History IA on Slavery

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To what extent did the Fugitive Slave Act of 1850 weaken political unification between the North and South through 1865?
C. Evaluation of Sources
Equal Protection and the African American Constitutional Experience (2000) is a compilation of over a hundred primary source documents. The primary sources (legislation, letters, testimony and more) were compiled, edited and analyzed by Robert P. Green, a “distinguished professor” who claims a Masters in United States History, a Bachelors in History and has taught American Educational History, Principles of American Education along with several other courses at Clemson College. Green’s purpose is to provide a volume of information for students to learn the basic facts behind pivotal events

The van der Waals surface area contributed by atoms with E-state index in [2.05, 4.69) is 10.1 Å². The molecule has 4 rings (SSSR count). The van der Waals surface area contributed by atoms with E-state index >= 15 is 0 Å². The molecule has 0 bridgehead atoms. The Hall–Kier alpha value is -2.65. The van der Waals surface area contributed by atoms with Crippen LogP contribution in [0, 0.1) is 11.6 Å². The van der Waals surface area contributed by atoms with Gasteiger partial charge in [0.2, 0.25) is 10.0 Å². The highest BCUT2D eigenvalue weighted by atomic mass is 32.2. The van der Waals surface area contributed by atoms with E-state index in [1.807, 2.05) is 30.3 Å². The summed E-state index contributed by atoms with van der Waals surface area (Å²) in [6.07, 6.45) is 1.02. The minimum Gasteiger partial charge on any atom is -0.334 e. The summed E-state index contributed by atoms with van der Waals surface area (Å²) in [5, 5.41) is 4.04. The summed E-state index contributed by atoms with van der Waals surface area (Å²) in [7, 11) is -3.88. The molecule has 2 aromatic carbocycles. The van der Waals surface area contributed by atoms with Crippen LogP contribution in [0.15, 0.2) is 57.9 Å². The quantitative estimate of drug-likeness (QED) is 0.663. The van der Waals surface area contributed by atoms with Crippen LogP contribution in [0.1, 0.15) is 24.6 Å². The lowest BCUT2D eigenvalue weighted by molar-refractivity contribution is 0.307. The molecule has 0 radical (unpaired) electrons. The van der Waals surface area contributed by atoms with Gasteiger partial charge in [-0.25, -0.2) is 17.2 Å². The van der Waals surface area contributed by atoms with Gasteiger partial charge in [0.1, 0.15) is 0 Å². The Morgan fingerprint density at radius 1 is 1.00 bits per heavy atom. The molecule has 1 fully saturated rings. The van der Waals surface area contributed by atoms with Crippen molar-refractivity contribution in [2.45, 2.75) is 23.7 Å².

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Particularly during this investigation, Green’s Equal Protection and the African American Constitutional Experience became the focus of the pro-social angle. Within a section specifically oriented towards the FSA, he sites legal cases such as Commonwealth v. Aves and Ableman v. Booth in which the Supreme Court enforced the FSA. He also sites Northern laws which were put into play to combat the blow of the FSA. In both legal cases, slaves were freed from their “state of captivity.” However, Green mentions that both cases had “little impact across the nation” (Green 56). From quotes such as these, it seems Green tends to write in a way that belittles the occasions when African Americans win small cases for freedom. The Northern law Green sites was Ohio law of 1854 stating that kidnapping “in the black community” was illegal (Green 85). Although not directly, Green states that this was advancement towards equal and legal recognition of African Americans. Each of his sources concerning African American equality are legal documents and show little opinion, however his interpretations of the documents are very reserved in any celebration or commendation for legal recognition of Blacks.
Free At Last by Berlin, Fields, Miller, Reidy and Rowland takes the pro-military approach to the growing political gap.
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